Washington A former Justice Department official told House investigators Wednesday that Attorney General Alberto Gonzales tried to review his version of the prosecutor firings with her at a time when lawmakers were homing in on conflicting accounts. Gonzales has testified he hasn't spoken with witnesses.
"It made me a little uncomfortable," Monica Goodling, Gonzales' former White House liaison, said of her conversation with the attorney general just before she took a leave of absence in March. "I just did not know if it was appropriate for us to both be discussing our recollections of what had happened."
In a daylong appearance before the Democratic-led House Judiciary Committee, Goodling, 33, also acknowledged crossing a legal line herself by considering the party affiliations of candidates for career prosecutor jobs - a violation of law.
And she said that Gonzales' No. 2, Deputy Attorney General Paul McNulty, knew more than he let on when he did not disclose to Congress the extent of White House involvement in deciding which prosecutors to fire. McNulty strongly denied that he withheld information, saying Goodling did not fully brief him about the White House's involvement.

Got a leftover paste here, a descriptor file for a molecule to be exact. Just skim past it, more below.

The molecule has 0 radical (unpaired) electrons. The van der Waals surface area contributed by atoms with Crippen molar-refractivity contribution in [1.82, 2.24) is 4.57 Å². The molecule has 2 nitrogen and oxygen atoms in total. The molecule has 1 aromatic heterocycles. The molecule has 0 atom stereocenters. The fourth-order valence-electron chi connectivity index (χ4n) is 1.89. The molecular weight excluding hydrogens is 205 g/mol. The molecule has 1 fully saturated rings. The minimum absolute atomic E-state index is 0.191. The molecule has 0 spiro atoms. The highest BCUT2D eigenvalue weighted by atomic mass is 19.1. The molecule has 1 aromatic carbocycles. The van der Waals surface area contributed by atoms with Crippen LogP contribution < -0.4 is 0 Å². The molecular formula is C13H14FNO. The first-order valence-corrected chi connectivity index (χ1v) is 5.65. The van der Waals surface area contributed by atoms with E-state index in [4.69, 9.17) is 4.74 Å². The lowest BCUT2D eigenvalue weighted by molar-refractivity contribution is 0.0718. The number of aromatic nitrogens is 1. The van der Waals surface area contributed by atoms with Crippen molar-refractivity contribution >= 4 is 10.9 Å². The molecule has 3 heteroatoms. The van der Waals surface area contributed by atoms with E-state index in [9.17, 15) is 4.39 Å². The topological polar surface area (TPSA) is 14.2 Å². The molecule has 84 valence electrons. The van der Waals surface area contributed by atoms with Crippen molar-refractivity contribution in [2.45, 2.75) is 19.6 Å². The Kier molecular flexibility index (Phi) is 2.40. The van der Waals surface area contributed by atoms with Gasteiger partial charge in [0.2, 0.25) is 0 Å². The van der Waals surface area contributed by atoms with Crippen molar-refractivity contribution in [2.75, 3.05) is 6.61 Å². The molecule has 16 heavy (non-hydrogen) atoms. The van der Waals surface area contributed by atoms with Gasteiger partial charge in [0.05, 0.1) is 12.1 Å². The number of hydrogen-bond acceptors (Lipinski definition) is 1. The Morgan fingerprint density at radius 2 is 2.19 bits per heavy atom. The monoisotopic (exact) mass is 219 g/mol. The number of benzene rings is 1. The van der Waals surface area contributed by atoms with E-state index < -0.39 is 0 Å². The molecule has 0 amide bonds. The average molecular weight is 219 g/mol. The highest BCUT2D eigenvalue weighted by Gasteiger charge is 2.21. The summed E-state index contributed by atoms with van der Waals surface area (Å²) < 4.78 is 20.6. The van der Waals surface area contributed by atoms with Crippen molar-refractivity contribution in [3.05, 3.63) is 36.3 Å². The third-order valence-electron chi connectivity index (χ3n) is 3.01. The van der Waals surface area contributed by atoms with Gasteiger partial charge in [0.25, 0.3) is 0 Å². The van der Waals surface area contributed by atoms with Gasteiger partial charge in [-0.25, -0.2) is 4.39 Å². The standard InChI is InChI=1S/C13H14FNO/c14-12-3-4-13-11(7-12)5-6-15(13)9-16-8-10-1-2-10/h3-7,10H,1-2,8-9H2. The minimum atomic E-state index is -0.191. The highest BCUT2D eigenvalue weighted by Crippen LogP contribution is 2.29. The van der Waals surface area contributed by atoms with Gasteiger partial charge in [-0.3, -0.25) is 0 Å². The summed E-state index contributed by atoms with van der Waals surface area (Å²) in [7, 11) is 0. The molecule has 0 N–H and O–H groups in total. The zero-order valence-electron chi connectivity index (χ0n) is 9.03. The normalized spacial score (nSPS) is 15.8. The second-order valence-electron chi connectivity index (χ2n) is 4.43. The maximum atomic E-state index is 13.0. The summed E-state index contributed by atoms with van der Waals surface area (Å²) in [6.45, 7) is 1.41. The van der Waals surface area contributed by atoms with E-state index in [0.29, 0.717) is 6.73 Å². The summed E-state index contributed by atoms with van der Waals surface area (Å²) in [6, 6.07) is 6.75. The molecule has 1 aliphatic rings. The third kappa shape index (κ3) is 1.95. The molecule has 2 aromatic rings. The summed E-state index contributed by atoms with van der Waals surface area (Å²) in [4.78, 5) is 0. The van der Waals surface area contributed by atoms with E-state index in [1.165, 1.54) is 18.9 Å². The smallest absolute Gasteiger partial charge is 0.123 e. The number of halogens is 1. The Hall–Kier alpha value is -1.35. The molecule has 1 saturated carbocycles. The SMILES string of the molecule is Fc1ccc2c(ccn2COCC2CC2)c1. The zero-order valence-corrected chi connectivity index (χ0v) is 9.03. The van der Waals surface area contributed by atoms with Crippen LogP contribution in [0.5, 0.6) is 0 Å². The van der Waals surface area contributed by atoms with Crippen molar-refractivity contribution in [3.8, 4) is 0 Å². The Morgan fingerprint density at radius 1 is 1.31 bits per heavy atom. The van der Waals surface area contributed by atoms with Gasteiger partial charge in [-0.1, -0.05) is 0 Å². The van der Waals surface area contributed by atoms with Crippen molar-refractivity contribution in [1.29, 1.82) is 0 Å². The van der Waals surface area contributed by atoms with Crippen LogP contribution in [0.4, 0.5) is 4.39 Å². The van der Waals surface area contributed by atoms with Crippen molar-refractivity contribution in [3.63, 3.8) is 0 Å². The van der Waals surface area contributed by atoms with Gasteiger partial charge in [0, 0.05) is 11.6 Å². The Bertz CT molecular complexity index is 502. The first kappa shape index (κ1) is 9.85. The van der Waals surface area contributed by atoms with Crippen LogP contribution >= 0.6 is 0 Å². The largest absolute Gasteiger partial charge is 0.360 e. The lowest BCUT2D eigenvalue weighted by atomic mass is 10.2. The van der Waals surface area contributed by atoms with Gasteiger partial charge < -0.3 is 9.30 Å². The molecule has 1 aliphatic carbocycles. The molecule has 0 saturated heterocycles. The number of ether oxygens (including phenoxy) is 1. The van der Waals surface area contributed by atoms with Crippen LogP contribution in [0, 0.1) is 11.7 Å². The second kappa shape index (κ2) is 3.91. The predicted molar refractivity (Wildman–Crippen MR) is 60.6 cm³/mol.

Goodling's dramatic story about her final conversation with Gonzales brought questions from panel members about whether he had tried to align her story with his and whether he was truthful in his own congressional testimony.
Gonzales told the Senate Judiciary Committee last month that he didn't know the answers to some questions about the firings because he was steering clear of aides - such as Goodling - who were likely to be questioned.